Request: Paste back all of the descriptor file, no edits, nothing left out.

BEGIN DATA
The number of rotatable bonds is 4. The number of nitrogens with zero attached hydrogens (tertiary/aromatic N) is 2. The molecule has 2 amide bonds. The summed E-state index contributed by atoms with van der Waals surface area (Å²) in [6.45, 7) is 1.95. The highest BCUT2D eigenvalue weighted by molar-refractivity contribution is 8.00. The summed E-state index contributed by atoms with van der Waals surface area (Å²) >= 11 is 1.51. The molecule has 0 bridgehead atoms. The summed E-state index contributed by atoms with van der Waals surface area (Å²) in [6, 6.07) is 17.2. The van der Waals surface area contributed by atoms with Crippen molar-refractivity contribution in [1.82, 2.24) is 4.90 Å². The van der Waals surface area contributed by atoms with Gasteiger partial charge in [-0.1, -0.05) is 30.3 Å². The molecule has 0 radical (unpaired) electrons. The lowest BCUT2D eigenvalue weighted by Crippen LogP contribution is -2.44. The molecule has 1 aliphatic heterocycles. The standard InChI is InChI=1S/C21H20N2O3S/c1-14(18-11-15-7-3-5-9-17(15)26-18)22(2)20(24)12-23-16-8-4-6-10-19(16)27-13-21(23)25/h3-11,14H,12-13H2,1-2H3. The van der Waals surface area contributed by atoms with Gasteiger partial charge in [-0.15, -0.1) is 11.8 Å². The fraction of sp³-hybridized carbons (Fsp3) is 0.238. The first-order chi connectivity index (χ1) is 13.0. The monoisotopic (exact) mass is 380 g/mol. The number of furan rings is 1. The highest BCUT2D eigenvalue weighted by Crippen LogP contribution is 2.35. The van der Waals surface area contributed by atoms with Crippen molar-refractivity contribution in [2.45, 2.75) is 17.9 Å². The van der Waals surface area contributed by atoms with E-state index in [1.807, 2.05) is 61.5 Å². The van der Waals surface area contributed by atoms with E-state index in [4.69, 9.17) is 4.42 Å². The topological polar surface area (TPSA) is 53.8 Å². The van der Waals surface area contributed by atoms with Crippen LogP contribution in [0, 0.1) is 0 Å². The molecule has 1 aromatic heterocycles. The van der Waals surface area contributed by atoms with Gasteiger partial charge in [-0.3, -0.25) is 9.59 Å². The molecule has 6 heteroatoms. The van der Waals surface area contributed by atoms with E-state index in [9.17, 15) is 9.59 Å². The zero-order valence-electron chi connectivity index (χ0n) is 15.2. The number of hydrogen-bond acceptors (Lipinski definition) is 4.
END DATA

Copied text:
The number of rotatable bonds is 4. The number of nitrogens with zero attached hydrogens (tertiary/aromatic N) is 2. The molecule has 2 amide bonds. The summed E-state index contributed by atoms with van der Waals surface area (Å²) in [6.45, 7) is 1.95. The highest BCUT2D eigenvalue weighted by molar-refractivity contribution is 8.00. The summed E-state index contributed by atoms with van der Waals surface area (Å²) >= 11 is 1.51. The molecule has 0 bridgehead atoms. The summed E-state index contributed by atoms with van der Waals surface area (Å²) in [6, 6.07) is 17.2. The van der Waals surface area contributed by atoms with Crippen molar-refractivity contribution in [1.82, 2.24) is 4.90 Å². The van der Waals surface area contributed by atoms with Gasteiger partial charge in [-0.1, -0.05) is 30.3 Å². The molecule has 0 radical (unpaired) electrons. The lowest BCUT2D eigenvalue weighted by Crippen LogP contribution is -2.44. The molecule has 1 aliphatic heterocycles. The standard InChI is InChI=1S/C21H20N2O3S/c1-14(18-11-15-7-3-5-9-17(15)26-18)22(2)20(24)12-23-16-8-4-6-10-19(16)27-13-21(23)25/h3-11,14H,12-13H2,1-2H3. The van der Waals surface area contributed by atoms with Gasteiger partial charge in [-0.15, -0.1) is 11.8 Å². The fraction of sp³-hybridized carbons (Fsp3) is 0.238. The first-order chi connectivity index (χ1) is 13.0. The monoisotopic (exact) mass is 380 g/mol. The number of furan rings is 1. The highest BCUT2D eigenvalue weighted by Crippen LogP contribution is 2.35. The van der Waals surface area contributed by atoms with Crippen molar-refractivity contribution in [2.45, 2.75) is 17.9 Å². The van der Waals surface area contributed by atoms with E-state index in [1.807, 2.05) is 61.5 Å². The van der Waals surface area contributed by atoms with E-state index in [4.69, 9.17) is 4.42 Å². The topological polar surface area (TPSA) is 53.8 Å². The van der Waals surface area contributed by atoms with Crippen LogP contribution in [0, 0.1) is 0 Å². The molecule has 1 aromatic heterocycles. The van der Waals surface area contributed by atoms with Gasteiger partial charge in [-0.3, -0.25) is 9.59 Å². The molecule has 6 heteroatoms. The van der Waals surface area contributed by atoms with E-state index in [9.17, 15) is 9.59 Å². The zero-order valence-electron chi connectivity index (χ0n) is 15.2. The number of hydrogen-bond acceptors (Lipinski definition) is 4.